Fireblade and water – the story of Visorcat

It was a dark, damp day at the close of the 20th century. My brother Alan was riding his 1992 Honda Fireblade along a narrow country road in Warwickshire, with a car looming in his mirrors.

As an experienced rider on one of the fastest road machines available, he wondered why the car was closing in. This perturbed him. Was it a Ferrari? No, it was a normal car. Was there something wrong with the Fireblade? With his riding? With the road?

Reluctantly and with a bruised ego, Alan pulled over to let the car go past. It was then that he realised there was a thin film of road dirt covering his visor which had been hampering his progress.

It struck him then that while motorcycle technology had progressed rapidly in the past decade, visor cleaning technology was still stuck in the Dark Ages – in other words, there’s no point in having a fast and capable bike if the rider can’t see where s/he’s going.

The rider needs moisture to clear dry dirt from the visor just as the car driver needs screenwash. The problem is the same, and dry wiper blades are inadequate (or can make the matter worse) unless it’s raining.

So, he resolved to do something about it.

I understood the problem. I had been out one sunny day in the late 90s on my little bike (a delightful grey import Honda GB250 Clubman) and was heading home with a fly-covered visor. The dried-on dead flies were hampering my view of the road, but this became dangerous when it got dark. The flies produced that nasty starring effect – very hazardous.

However, it wasn’t until Alan and I both reached one of life’s ‘crossroads’ that we had the opportunity to turn his idea for a motorcycle wash/wipe system into a business.

We didn’t start looking into Alan’s idea seriously until 2009 – almost 10 years after the Fireblade experience! By then, Alan had made a rudimentary prototype, but there was a long, long way to go. Neither of us was riding a bike then, and neither of us knew how to develop and launch a product. And we didn’t have any money.

Undeterred by such minor details, we started by asking 75 motorcyclists whether they would be interested in buying a device that cleaned as well as wiped the visor while riding. We surveyed Hein Gericke customers in Edinburgh and Birmingham, and also visitors to the Scottish Bike Show. An impressive 90% of respondents said they were interested – and some said they would pay up to £50 for it.

I then contacted my local IAM group and conducted some more research. In 2010, I won a business award of £10,000 which enabled us to make some better prototypes that could be road tested. The prototype consisted of a glove-mounted fluid reservoir leading to an absorbent sponge, which was covered by a flap. When wiping in one direction, the flap opens to reveal the damp sponge. When wiping the other way, the wiper blades clear the visor. At last! Wash/wipe on your bike!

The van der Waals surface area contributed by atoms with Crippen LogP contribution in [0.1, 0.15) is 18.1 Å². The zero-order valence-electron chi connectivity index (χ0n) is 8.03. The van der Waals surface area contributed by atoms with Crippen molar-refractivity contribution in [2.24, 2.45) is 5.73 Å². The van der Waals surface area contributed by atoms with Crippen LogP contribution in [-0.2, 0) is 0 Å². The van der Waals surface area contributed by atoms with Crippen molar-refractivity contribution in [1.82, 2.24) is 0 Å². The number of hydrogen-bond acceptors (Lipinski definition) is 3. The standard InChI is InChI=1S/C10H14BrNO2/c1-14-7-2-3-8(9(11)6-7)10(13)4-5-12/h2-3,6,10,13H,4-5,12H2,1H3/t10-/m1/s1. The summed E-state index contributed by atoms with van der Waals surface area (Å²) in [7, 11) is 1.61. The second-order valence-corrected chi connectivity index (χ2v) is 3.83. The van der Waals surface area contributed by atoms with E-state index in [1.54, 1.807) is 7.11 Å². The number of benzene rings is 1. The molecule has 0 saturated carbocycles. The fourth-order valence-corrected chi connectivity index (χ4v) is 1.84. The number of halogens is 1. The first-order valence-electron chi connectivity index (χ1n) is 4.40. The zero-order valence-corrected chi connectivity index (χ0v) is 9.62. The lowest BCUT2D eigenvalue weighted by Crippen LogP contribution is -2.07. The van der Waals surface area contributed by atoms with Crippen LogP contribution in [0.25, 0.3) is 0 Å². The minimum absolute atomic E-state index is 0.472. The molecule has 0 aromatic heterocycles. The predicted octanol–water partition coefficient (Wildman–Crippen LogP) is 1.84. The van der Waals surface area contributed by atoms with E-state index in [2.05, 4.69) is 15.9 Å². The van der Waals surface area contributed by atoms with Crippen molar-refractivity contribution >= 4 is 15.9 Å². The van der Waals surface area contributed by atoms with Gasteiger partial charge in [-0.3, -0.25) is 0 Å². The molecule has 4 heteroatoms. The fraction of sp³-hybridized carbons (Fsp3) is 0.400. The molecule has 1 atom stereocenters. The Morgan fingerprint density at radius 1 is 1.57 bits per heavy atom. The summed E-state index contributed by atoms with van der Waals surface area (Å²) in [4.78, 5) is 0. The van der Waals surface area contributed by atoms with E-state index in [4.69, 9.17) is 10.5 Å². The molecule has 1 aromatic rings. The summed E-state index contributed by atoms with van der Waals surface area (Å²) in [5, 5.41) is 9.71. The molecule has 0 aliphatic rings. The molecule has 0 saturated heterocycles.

In 2011, progress slowed to a halt as I had run out of money again but in 2012 I attracted enough investment and grants to launch the product. And by this time I was riding again (a 2001 Suzuki SV650) and had passed my IAM advanced test.

Better prototypes were made, and were again road tested in October 2012 in Scotland. Fortunately, that month was a perfect testing ground and the prototypes successfully tackled early season road salt, dirty spray from other vehicles, soot from exhausts and even some end of season flies. One prototype was tested over a 7,600-mile period with no problems whatsoever, so, in February the following year, the Visorcat was launched and is now being used by motorcyclists all over the UK and elsewhere in Europe.

The IAM’s support for the product led to it being awarded the ‘IAM Likes’ accolade for road safety initiatives. Their reviewer, a former top police motorcyclist and riding examiner, said: “For anyone who rides year-round, the Visorcat is an essential and something I have come to rely on … it provides the rider with better vision, which leads to greater safety”.

A footnote: the Fireblade was later stolen and fortunately abandoned intact in a pub car park in Warwickshire – no surprise that the thief needed a drink after scaring himself silly on that legendary machine! The GB250 didn’t possess the typical Honda reliability and broke down several times, the final time also in a pub car park, this time in the Yorkshire Dales. But at least I could have a drink while I waited for the AA man to turn up.